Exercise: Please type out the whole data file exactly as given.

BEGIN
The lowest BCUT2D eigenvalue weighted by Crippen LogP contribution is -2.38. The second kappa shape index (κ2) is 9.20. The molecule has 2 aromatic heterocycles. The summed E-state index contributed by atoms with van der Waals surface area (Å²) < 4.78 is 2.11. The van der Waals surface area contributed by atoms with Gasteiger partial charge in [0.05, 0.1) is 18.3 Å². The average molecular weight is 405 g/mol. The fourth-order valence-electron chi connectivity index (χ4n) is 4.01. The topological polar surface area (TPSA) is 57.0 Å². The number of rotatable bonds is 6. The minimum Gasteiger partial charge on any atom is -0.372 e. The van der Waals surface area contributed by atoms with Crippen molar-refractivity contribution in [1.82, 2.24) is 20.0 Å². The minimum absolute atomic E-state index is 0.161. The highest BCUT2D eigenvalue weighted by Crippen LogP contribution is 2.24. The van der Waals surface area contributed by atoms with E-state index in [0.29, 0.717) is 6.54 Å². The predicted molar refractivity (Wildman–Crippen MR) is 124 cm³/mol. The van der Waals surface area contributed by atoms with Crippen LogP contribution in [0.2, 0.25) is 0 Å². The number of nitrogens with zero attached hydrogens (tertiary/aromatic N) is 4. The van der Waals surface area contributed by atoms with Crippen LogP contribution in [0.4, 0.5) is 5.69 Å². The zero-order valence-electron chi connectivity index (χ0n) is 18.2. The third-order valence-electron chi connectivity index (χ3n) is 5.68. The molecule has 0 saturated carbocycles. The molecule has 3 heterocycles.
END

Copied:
The lowest BCUT2D eigenvalue weighted by Crippen LogP contribution is -2.38. The second kappa shape index (κ2) is 9.20. The molecule has 2 aromatic heterocycles. The summed E-state index contributed by atoms with van der Waals surface area (Å²) < 4.78 is 2.11. The van der Waals surface area contributed by atoms with Gasteiger partial charge in [0.05, 0.1) is 18.3 Å². The average molecular weight is 405 g/mol. The fourth-order valence-electron chi connectivity index (χ4n) is 4.01. The topological polar surface area (TPSA) is 57.0 Å². The number of rotatable bonds is 6. The minimum Gasteiger partial charge on any atom is -0.372 e. The van der Waals surface area contributed by atoms with Crippen molar-refractivity contribution in [1.82, 2.24) is 20.0 Å². The minimum absolute atomic E-state index is 0.161. The highest BCUT2D eigenvalue weighted by Crippen LogP contribution is 2.24. The van der Waals surface area contributed by atoms with E-state index in [0.29, 0.717) is 6.54 Å². The predicted molar refractivity (Wildman–Crippen MR) is 124 cm³/mol. The van der Waals surface area contributed by atoms with Crippen LogP contribution in [0.2, 0.25) is 0 Å². The number of nitrogens with zero attached hydrogens (tertiary/aromatic N) is 4. The van der Waals surface area contributed by atoms with Crippen LogP contribution in [0.4, 0.5) is 5.69 Å². The zero-order valence-electron chi connectivity index (χ0n) is 18.2. The third-order valence-electron chi connectivity index (χ3n) is 5.68. The molecule has 0 saturated carbocycles. The molecule has 3 heterocycles.